Families often use Irrevocable Life Insurance Trusts (ILITs) to hold life insurance policies to keep the death benefit free from estate tax. Premium payments are often satisfied by the creator of the trust (the “Grantor”) who makes transfers of cash to the trustee who then pays the life insurance premium. This transfer of cash to the trustee is a taxable gift. However, ILITs are usually designed so that most, if not all, of the premium payment qualifies for the annual gift tax exclusions ($13,000 per donee/$26,000 per donee if a spouse elects to split the gift). To qualify for annual gift tax exclusion treatment, beneficiaries of the ILIT must be given a power to withdraw the transfer for a certain period of time-often 30-45 days from the date of the transfer. This is commonly known as a “Crummey” withdrawal power, named after the court case validating this technique.
By design, the typical ILIT is structured to work as follows:
Grantor makes a gift of cash to trustee;
Trustee deposits cash in trust checking account;
Trustee sends written notice to each beneficiary who has a right to withdraw notifying them of their withdrawal right (e.g. if trust beneficiaries are Grantor’s three children, trustee sends notices to each child that they have a right to withdraw their share of the gift). For example, if the annual premium payment is $30,000, each child would have the right to withdraw $10,000.
Time period for withdrawal (e.g. 30 or 45 days) expires without any beneficiary making a withdrawal.
Trustee makes premium payment.
That’s what happens when things are perfectly implemented each year. However, ILIT administration may not be perfect. Sometimes a gift to the trust is not made prior to the premium payment date and the grantor pays the premium directly to the insurance company. This is what occurred in Turner. The IRS argued that it was not a contribution to the trust that was subject to a withdrawal power because it was never actually made to the trustee. The IRS also argued that the beneficiaries were not given any notice of the premium payment and since they didn’t know a payment or transfer was made, any beneficiary’s withdrawal power was “illusory” – how could they exercise a power they didn’t know they had? For both of these reasons, according to the IRS, the premium payments were not eligible for the annual gift tax exclusion and were taxable gifts.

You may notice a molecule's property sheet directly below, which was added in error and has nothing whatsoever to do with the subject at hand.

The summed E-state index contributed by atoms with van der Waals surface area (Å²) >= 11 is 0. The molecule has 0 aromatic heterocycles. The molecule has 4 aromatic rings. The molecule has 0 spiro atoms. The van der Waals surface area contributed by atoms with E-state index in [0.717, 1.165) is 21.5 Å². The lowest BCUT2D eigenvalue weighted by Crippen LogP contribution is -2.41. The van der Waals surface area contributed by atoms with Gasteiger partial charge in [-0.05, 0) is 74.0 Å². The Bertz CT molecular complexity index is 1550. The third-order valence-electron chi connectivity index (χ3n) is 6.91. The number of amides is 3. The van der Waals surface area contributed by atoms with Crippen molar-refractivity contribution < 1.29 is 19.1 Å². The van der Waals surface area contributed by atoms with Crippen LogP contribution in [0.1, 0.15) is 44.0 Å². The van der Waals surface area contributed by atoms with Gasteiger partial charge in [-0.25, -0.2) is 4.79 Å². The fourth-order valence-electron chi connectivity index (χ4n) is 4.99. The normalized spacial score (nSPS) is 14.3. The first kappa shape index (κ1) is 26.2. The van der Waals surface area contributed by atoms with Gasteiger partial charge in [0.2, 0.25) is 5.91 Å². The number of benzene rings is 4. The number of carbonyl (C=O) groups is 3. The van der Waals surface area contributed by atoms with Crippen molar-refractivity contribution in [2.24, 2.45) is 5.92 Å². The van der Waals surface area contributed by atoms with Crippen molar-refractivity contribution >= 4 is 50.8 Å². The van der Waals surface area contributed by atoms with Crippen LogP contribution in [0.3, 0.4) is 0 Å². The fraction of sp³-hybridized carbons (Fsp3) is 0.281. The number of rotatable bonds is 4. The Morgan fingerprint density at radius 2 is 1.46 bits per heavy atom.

Fortunately, Mr. Turner’s ILIT was carefully drafted and provided that a beneficiary could withdraw any “direct or indirect” transfers to the trust. The Tax Court held that the direct payment of insurance premiums was an “indirect” addition subject to the withdrawal powers under the terms of the trust agreement. Furthermore, the Court noted that under the original case of Crummey v. Commissioner, actual notice to the beneficiary of his or her withdrawal power is not required. Based on this, the Tax Court concluded that the premium payments did qualify for the annual gift tax exclusion.
The Lesson? Not all ILITs are created equal. All formalities should be followed as outlined above. However, ILITs should be carefully drafted to plan for not-so-perfect implementation. Unfortunately, many are not.
Turner was a success in this regard, but also had a darker side as a taxpayer defeat for Family Limited Partnerships which will be discussed in a later post.